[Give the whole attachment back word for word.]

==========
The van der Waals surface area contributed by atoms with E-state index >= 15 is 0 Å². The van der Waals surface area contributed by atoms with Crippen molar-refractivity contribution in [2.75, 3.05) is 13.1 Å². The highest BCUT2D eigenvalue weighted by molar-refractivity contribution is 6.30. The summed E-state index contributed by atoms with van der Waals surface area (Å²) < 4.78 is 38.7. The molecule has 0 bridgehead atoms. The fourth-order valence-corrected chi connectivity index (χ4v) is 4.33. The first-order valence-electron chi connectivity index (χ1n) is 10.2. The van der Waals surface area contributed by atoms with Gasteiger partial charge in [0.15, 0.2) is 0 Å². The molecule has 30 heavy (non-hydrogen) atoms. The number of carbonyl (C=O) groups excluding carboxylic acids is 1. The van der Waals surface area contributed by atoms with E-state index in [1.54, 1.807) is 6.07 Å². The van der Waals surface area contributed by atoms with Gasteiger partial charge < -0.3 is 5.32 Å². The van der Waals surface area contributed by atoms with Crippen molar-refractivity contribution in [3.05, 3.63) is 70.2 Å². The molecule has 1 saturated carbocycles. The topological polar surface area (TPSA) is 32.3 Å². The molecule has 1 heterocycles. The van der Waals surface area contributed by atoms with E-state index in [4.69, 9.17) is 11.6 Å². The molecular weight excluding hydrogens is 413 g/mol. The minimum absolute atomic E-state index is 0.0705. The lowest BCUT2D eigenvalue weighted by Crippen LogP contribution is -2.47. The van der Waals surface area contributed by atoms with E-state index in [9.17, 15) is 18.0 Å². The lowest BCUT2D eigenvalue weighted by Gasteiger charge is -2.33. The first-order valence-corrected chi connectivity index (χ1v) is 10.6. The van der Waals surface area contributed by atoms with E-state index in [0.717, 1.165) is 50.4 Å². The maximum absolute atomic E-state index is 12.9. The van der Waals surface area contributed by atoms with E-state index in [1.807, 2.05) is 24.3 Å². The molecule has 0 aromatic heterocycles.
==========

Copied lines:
The van der Waals surface area contributed by atoms with E-state index >= 15 is 0 Å². The van der Waals surface area contributed by atoms with Crippen molar-refractivity contribution in [2.75, 3.05) is 13.1 Å². The highest BCUT2D eigenvalue weighted by molar-refractivity contribution is 6.30. The summed E-state index contributed by atoms with van der Waals surface area (Å²) < 4.78 is 38.7. The molecule has 0 bridgehead atoms. The fourth-order valence-corrected chi connectivity index (χ4v) is 4.33. The first-order valence-electron chi connectivity index (χ1n) is 10.2. The van der Waals surface area contributed by atoms with Gasteiger partial charge in [0.15, 0.2) is 0 Å². The molecule has 30 heavy (non-hydrogen) atoms. The number of carbonyl (C=O) groups excluding carboxylic acids is 1. The van der Waals surface area contributed by atoms with E-state index in [1.54, 1.807) is 6.07 Å². The van der Waals surface area contributed by atoms with Gasteiger partial charge < -0.3 is 5.32 Å². The van der Waals surface area contributed by atoms with Crippen molar-refractivity contribution in [3.05, 3.63) is 70.2 Å². The molecule has 1 saturated carbocycles. The topological polar surface area (TPSA) is 32.3 Å². The molecule has 1 heterocycles. The van der Waals surface area contributed by atoms with E-state index in [4.69, 9.17) is 11.6 Å². The molecular weight excluding hydrogens is 413 g/mol. The minimum absolute atomic E-state index is 0.0705. The lowest BCUT2D eigenvalue weighted by Crippen LogP contribution is -2.47. The van der Waals surface area contributed by atoms with E-state index in [9.17, 15) is 18.0 Å². The lowest BCUT2D eigenvalue weighted by Gasteiger charge is -2.33. The first-order valence-corrected chi connectivity index (χ1v) is 10.6. The van der Waals surface area contributed by atoms with E-state index in [0.717, 1.165) is 50.4 Å². The maximum absolute atomic E-state index is 12.9. The van der Waals surface area contributed by atoms with E-state index in [1.807, 2.05) is 24.3 Å². The molecule has 0 aromatic heterocycles.